Chickpeas Are Deliciously Good For You!
Chickpeas, also known as garbanzo beans, are the big daddy of legumes. Dating back to about 7500 years, these are eaten extensively across the world. And for a good reason!
Both kinds of chickpeas – desi (Bengal gram or kala chana) and kabuli (safed chana) are nutrition powerhouses: 1/2 cup cooked (80 gm) will give about 130 calories, 7 gm protein (a great source for vegetarians), 6.5 gm fibre and multiple vitamins and minerals. By the way, bet you don’t know that chana dal is split chickpea with the skin removed!
They are loaded with fibre, which helps fill up with less; so you stay full for long with these. In fact some research shows that urge to snack is lower after eating chickpeas and they help lower cholesterol and triglycerides in the body, so they are cardio protective. Desi chickpeas score better than Kabulis in terms of fibre content and thus have a very low glycemic index.
They are packed with antioxidants – vitamin C, E, and beta-carotene, and also with immune protecting minerals, copper and zinc along with the hard to find manganese too (1 cup gives 40 mg, almost half our daily requirement). Here too the desi variety with its thicker seed coat stores greater concentrations.
There’s more good news: according to some reports the phytoestrogens in chickpeas help protect against osteoporosis and lower the risk of breast cancer. Basically when beneficial bacteria in our gut ferment chickpea fiber, a metabolite called butyrate, which is a short-chain fatty acid is produced. Butyrate is down to induce apoptosis (self-destruction) of cancerous cells.
Plus all you insomniacs out there please note that as chickpeas are a high tryptophan food, they can help calm your mind and lull you into deep sleep too.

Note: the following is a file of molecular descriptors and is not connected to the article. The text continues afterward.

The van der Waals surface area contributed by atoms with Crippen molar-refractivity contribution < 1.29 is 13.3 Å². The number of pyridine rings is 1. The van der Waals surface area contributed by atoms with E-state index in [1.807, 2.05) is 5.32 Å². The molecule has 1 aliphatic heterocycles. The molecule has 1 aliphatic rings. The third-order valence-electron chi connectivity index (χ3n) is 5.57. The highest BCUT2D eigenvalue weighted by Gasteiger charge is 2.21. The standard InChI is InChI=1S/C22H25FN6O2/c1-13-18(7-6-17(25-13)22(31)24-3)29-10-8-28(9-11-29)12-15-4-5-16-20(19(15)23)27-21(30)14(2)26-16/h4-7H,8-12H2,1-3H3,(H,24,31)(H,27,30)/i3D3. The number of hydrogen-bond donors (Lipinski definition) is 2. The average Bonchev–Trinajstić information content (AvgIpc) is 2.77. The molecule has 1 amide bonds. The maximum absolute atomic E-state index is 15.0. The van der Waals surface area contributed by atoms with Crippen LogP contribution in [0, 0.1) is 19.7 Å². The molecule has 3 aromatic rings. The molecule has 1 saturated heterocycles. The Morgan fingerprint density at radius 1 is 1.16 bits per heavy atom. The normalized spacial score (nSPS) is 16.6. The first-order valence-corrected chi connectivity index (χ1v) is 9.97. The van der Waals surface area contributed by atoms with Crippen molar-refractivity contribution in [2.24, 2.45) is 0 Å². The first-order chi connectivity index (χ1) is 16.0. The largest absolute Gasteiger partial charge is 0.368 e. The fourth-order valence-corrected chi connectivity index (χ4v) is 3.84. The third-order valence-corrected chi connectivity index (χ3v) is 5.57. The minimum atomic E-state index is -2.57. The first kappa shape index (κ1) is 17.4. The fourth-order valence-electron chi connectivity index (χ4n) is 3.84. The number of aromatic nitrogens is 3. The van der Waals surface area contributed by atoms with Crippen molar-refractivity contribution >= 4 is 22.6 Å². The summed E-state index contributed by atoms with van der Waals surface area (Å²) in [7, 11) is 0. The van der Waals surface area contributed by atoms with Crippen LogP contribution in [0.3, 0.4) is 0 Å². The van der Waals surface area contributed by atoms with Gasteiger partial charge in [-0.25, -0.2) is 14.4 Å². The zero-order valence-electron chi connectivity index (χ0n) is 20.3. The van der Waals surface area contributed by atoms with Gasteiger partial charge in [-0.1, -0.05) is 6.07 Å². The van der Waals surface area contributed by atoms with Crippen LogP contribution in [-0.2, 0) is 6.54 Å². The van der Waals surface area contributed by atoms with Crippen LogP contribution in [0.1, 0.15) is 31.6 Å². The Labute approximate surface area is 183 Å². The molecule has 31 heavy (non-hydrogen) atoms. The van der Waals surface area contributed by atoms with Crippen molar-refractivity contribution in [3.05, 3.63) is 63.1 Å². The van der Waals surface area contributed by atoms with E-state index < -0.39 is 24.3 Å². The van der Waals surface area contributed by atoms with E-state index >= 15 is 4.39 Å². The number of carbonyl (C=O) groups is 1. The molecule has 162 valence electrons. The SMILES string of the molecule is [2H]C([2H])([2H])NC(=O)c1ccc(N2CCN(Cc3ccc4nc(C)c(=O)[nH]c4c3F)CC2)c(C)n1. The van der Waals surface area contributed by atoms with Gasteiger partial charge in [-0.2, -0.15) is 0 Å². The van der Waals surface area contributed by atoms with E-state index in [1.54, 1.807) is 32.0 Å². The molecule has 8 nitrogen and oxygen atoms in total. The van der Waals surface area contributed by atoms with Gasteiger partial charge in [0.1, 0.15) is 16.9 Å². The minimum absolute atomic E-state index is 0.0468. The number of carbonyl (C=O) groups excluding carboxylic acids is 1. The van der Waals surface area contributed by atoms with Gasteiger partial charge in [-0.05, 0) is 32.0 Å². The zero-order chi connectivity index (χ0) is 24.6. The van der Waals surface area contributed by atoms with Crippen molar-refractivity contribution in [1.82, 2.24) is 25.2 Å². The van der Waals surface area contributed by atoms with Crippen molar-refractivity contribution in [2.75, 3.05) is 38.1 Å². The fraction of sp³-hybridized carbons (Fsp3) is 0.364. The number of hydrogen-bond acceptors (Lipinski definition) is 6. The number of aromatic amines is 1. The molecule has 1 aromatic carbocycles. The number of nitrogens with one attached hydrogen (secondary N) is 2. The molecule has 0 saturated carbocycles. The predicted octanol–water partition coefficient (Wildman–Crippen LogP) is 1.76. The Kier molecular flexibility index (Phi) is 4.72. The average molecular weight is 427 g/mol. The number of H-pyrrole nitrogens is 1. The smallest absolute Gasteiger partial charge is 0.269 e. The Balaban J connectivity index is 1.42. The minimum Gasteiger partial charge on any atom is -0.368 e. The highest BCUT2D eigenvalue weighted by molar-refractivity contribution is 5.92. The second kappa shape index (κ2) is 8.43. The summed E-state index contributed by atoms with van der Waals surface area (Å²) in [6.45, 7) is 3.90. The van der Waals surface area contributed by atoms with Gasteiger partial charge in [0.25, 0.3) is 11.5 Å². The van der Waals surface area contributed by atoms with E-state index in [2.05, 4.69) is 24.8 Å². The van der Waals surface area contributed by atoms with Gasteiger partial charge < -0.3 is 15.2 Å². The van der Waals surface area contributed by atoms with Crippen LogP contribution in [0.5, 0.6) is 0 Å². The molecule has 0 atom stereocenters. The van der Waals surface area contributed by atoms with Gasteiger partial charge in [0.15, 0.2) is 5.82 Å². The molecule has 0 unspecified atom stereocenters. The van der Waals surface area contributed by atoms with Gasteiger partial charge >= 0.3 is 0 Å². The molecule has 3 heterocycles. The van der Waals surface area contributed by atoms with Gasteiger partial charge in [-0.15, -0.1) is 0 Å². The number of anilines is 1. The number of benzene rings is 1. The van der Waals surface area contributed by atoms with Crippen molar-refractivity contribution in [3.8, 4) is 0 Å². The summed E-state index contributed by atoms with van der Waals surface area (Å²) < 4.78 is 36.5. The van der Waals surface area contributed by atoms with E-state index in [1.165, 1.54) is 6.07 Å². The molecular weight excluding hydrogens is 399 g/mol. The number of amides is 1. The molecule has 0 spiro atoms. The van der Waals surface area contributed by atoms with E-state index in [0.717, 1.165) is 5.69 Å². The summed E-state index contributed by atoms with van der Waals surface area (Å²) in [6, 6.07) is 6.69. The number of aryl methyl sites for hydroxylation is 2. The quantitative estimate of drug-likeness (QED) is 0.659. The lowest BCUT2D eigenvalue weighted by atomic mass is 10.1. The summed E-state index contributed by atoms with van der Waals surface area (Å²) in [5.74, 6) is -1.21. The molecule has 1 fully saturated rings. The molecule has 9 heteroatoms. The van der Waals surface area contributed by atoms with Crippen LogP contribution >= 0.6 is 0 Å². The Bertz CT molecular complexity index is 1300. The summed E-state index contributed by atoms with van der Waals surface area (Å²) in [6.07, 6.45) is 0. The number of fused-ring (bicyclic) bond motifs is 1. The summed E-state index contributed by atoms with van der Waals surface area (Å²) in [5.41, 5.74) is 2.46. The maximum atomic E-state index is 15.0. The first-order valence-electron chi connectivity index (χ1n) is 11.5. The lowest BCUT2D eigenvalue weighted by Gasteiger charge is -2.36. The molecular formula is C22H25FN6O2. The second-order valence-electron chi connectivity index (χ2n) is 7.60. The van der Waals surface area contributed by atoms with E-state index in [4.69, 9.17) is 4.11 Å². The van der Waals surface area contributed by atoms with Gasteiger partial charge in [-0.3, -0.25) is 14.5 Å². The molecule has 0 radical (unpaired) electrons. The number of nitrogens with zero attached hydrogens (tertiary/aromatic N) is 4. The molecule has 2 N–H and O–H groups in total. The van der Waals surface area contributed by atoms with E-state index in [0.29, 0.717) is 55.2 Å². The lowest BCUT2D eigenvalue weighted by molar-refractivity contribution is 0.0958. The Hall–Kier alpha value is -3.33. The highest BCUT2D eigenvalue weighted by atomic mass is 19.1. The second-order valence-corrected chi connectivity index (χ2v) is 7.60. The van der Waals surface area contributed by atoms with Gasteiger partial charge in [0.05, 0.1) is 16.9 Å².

Definitely make a nice spicy chickpea curry and pair it with rice. After all who doesn’t like chhole chawal! But get a little experimental too (they are very versatile, try them): add them to salads and soups, roast them (drizzle olive oil, roast at 400 F for 30/40 minutes, add salt) try falafel and hummus.
- Soak 1.5 cups of chickpeas for 4-5 hours and then pressure cook for 2-3 whistles (till they become soft enough to grind in a mixer/grinder).
- Cool and grind them with 3 garlic cloves, 1 tsp cumin powder, 1/2 tsp red chili powder, 1/4th cup sesame seeds and salt to taste.
- Add 1 tbsp lemon juice and 1 tbsp olive oil, mix and set aside. Also try sprouted chickpeas (their nutrients skyrocket this way).
And definitely try this Lebanese-ish recipe I learnt from a foodie friend of mine and make pretty often: mash leftover chhole to make miniature tikkis you can grill in the OTG or pan-fry till golden. Add matchsticks of carrots, radish and beet with a splash of vinegar and dig in.
By the way, in Philippines chickpeas preserved in syrup are eaten as a dessert. That’s a great idea too. But whichever way, I say try to have half a cup of cooked chickpeas thrice a week at least.
Kavita Devgan is a Nutritionist, Weight Management Consultant and Health Writer based in Delhi. She is also the author of Don’t Diet! 50 Habits of Thin People (Jaico). She contributes to the column Kavita’s Korner every Wednesday for this blog.
Follow her on Twitter here: @kavitadevgan
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